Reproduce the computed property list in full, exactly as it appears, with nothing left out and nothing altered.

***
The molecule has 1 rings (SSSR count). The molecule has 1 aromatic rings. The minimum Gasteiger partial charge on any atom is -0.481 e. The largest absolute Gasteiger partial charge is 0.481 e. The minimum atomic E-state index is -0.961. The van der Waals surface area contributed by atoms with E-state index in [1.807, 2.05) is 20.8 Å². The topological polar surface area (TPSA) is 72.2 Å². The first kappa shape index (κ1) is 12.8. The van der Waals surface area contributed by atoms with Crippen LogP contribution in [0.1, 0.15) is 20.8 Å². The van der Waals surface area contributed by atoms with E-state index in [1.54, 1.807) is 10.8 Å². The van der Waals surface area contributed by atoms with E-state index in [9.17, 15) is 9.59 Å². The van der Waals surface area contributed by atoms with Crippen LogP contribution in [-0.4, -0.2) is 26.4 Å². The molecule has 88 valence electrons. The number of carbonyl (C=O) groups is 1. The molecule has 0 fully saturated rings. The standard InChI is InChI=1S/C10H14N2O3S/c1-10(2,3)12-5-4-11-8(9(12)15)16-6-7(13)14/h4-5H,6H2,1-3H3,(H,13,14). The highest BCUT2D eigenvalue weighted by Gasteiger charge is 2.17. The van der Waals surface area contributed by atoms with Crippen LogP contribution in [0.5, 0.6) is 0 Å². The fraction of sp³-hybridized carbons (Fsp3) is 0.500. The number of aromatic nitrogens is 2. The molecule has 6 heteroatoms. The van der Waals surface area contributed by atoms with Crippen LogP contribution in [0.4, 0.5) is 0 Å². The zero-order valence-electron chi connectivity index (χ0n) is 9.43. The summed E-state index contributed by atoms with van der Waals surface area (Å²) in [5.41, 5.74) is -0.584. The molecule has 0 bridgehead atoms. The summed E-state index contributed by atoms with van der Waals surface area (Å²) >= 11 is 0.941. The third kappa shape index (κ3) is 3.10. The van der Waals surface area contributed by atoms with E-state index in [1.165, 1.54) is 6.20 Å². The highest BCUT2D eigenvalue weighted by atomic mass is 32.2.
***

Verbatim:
The molecule has 1 rings (SSSR count). The molecule has 1 aromatic rings. The minimum Gasteiger partial charge on any atom is -0.481 e. The largest absolute Gasteiger partial charge is 0.481 e. The minimum atomic E-state index is -0.961. The van der Waals surface area contributed by atoms with E-state index in [1.807, 2.05) is 20.8 Å². The topological polar surface area (TPSA) is 72.2 Å². The first kappa shape index (κ1) is 12.8. The van der Waals surface area contributed by atoms with Crippen LogP contribution in [0.1, 0.15) is 20.8 Å². The van der Waals surface area contributed by atoms with E-state index in [1.54, 1.807) is 10.8 Å². The van der Waals surface area contributed by atoms with E-state index in [9.17, 15) is 9.59 Å². The van der Waals surface area contributed by atoms with Crippen LogP contribution in [-0.4, -0.2) is 26.4 Å². The molecule has 88 valence electrons. The number of carbonyl (C=O) groups is 1. The molecule has 0 fully saturated rings. The standard InChI is InChI=1S/C10H14N2O3S/c1-10(2,3)12-5-4-11-8(9(12)15)16-6-7(13)14/h4-5H,6H2,1-3H3,(H,13,14). The highest BCUT2D eigenvalue weighted by Gasteiger charge is 2.17. The van der Waals surface area contributed by atoms with Crippen LogP contribution in [0.5, 0.6) is 0 Å². The fraction of sp³-hybridized carbons (Fsp3) is 0.500. The number of aromatic nitrogens is 2. The molecule has 6 heteroatoms. The van der Waals surface area contributed by atoms with Crippen LogP contribution in [0.4, 0.5) is 0 Å². The zero-order valence-electron chi connectivity index (χ0n) is 9.43. The summed E-state index contributed by atoms with van der Waals surface area (Å²) in [5.41, 5.74) is -0.584. The molecule has 0 bridgehead atoms. The summed E-state index contributed by atoms with van der Waals surface area (Å²) >= 11 is 0.941. The third kappa shape index (κ3) is 3.10. The van der Waals surface area contributed by atoms with E-state index in [1.165, 1.54) is 6.20 Å². The highest BCUT2D eigenvalue weighted by atomic mass is 32.2.